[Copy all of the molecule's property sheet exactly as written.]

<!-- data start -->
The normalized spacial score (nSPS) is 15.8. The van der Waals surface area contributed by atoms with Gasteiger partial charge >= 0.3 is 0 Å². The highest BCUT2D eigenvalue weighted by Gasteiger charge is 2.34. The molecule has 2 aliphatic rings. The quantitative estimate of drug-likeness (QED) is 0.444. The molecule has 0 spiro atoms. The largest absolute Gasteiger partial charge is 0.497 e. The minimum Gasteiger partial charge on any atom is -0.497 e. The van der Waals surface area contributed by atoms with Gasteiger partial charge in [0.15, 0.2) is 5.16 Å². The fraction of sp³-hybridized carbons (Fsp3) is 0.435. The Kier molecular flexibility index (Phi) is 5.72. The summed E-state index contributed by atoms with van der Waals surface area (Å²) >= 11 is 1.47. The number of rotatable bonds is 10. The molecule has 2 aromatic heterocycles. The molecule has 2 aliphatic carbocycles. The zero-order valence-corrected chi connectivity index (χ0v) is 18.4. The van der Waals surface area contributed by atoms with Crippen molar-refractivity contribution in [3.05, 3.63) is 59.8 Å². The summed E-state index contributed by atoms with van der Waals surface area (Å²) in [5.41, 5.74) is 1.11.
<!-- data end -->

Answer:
The normalized spacial score (nSPS) is 15.8. The van der Waals surface area contributed by atoms with Gasteiger partial charge >= 0.3 is 0 Å². The highest BCUT2D eigenvalue weighted by Gasteiger charge is 2.34. The molecule has 2 aliphatic rings. The quantitative estimate of drug-likeness (QED) is 0.444. The molecule has 0 spiro atoms. The largest absolute Gasteiger partial charge is 0.497 e. The minimum Gasteiger partial charge on any atom is -0.497 e. The van der Waals surface area contributed by atoms with Gasteiger partial charge in [0.15, 0.2) is 5.16 Å². The fraction of sp³-hybridized carbons (Fsp3) is 0.435. The Kier molecular flexibility index (Phi) is 5.72. The summed E-state index contributed by atoms with van der Waals surface area (Å²) >= 11 is 1.47. The number of rotatable bonds is 10. The molecule has 2 aromatic heterocycles. The molecule has 2 aliphatic carbocycles. The zero-order valence-corrected chi connectivity index (χ0v) is 18.4. The van der Waals surface area contributed by atoms with Crippen molar-refractivity contribution in [3.05, 3.63) is 59.8 Å². The summed E-state index contributed by atoms with van der Waals surface area (Å²) in [5.41, 5.74) is 1.11.